By DAN REYNOLDS, senior editor
Jacque Mitchell has seen the fear with her own eyes: Every mother in a maternity ward clutching their babies to their chest and not willing to put them down, even for a second.
That's what happens when word of the abduction of a newborn sweeps through a hospital. It's a horror that Mitchell, the risk manager at the Sentara Norfolk General Hospital in Norfolk, Va., has experienced.
In July 2007, according to published reports, Norfolk resident Shameka Pittman, 21, tried to spirit a 2-day-old baby out of Norfolk General in a diaper bag. Alert Norfolk General staff members stymied the attempt and recovered the baby unharmed.
But the few minutes that baby was in the hands of a stranger is considered an abduction for reporting purposes, according to Mitchell.
Nationwide, between 1983 and 2008, there have been 123 abductions of newborn children, either from the home of the mother or from the maternity ward. The good news is that, in many of these cases, friends or family of the abductor come forward to inform on the abductor and the child is recovered unharmed.
The bad news is that the maternity wards in many hospitals are vulnerable. By their very nature, hospitals are workplaces where there are a lot of people moving from room to room administering one medical service or another.
"I don't think that people realize how many ways there are to get in and out of a unit," said Sharon Groves, an assistant vice president for risk management with Berkley Medical Excess Underwriters, based in Columbus, Ohio.
Groves and Mitchell were speakers at a session on infant abduction risk at the American Society for Healthcare Risk Management's annual conference in Boston in October.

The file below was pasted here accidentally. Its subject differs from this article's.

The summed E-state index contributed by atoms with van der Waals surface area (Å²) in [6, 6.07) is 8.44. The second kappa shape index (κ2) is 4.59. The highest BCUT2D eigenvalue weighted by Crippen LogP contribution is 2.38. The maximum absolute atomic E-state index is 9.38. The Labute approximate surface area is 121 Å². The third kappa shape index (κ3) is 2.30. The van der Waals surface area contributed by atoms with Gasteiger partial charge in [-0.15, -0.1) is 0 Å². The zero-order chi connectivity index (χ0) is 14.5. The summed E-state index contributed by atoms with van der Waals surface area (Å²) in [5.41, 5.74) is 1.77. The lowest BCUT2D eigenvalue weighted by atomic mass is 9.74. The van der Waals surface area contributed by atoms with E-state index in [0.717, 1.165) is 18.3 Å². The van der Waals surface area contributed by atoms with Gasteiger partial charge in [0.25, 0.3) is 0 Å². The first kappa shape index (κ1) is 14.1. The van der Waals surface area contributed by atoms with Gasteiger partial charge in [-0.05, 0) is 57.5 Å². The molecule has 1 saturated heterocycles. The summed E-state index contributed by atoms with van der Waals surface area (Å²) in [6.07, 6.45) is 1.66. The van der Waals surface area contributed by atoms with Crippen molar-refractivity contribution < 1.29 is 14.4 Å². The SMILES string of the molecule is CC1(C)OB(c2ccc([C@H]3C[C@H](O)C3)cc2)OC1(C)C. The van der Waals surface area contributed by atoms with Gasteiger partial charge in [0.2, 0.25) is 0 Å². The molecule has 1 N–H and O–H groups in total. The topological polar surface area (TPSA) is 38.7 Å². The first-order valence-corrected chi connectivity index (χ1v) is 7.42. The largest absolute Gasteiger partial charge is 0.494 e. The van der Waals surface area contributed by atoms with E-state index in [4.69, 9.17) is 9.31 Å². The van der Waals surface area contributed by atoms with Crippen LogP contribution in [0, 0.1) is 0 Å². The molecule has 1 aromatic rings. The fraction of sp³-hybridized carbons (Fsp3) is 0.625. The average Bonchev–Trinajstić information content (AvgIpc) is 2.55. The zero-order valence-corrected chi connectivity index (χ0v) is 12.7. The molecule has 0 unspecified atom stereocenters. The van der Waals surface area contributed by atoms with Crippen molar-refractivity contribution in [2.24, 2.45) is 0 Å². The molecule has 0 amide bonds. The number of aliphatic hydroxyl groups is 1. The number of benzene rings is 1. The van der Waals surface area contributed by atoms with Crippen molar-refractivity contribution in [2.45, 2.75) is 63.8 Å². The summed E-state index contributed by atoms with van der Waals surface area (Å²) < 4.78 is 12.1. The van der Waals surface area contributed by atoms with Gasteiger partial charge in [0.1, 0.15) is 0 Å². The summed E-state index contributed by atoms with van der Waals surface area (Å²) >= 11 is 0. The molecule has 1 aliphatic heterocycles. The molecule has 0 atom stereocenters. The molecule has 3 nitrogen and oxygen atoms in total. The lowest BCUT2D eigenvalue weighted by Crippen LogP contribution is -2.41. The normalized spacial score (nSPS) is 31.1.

Groves and Mitchell also said that would-be abductors tend to prey on the openness that attends an event that by its nature would prompt a woman to share. Let's be honest, pregnancy is something that will get people talking.
But for mothers, abduction risk management rule No. 1 might be: "Don't advertise."
That means, don't participate in Internet chat rooms where lonely mothers might go to share pregnancy and childcare tips. When you give birth, don't festoon your home with plastic storks, balloons and signs with three-foot lettering that shout, "It's a boy!"
Hospital risk managers, according to Mitchell and Groves, should also train their staff to ask questions when a "friend" shows up to chat with a new mother.
"If you see a woman that has befriended a mother, ask her, 'How did they meet?' " said Groves. If they met in an Internet chat room, hospital staff should stay on their toes.
In the Pittman case, the newborn's grandmother was being chatty about her daughter's pregnancy. Pittman, who had entered the hospital through the emergency room, where she had complained about a toothache, dressed herself in stolen scrubs, hung out in a waiting room and got all the information she needed from the chatty grandmother.
Like Pittman, according to Groves, the majority of women who are child abductors are in their 20s. They may be mourning the loss of their own child or their inability to have a child, or they may be trying to patch together a relationship with an estranged boyfriend or spouse by claiming to have given birth.
"This is a person that copes through manipulation and lying," said Groves.
Other measures that Groves and Mitchell recommend include running practice drills that mimic an abduction, locking up scrubs that could help disguise a pretender and making sure that video security systems are functioning. A camera that records someone's back as they come off an elevator and not their face, for example, isn't doing anyone any good.
In addition to the trauma that families suffer in an abduction and the liabilities that they can create for hospitals, Mitchell and Groves said the self-esteem of nursing staffs that were on the clock when an abduction occurred sometimes never recovers.
"This has truly changed their life forever," said Groves.
December 1, 2008
Copyright 2008© LRP Publications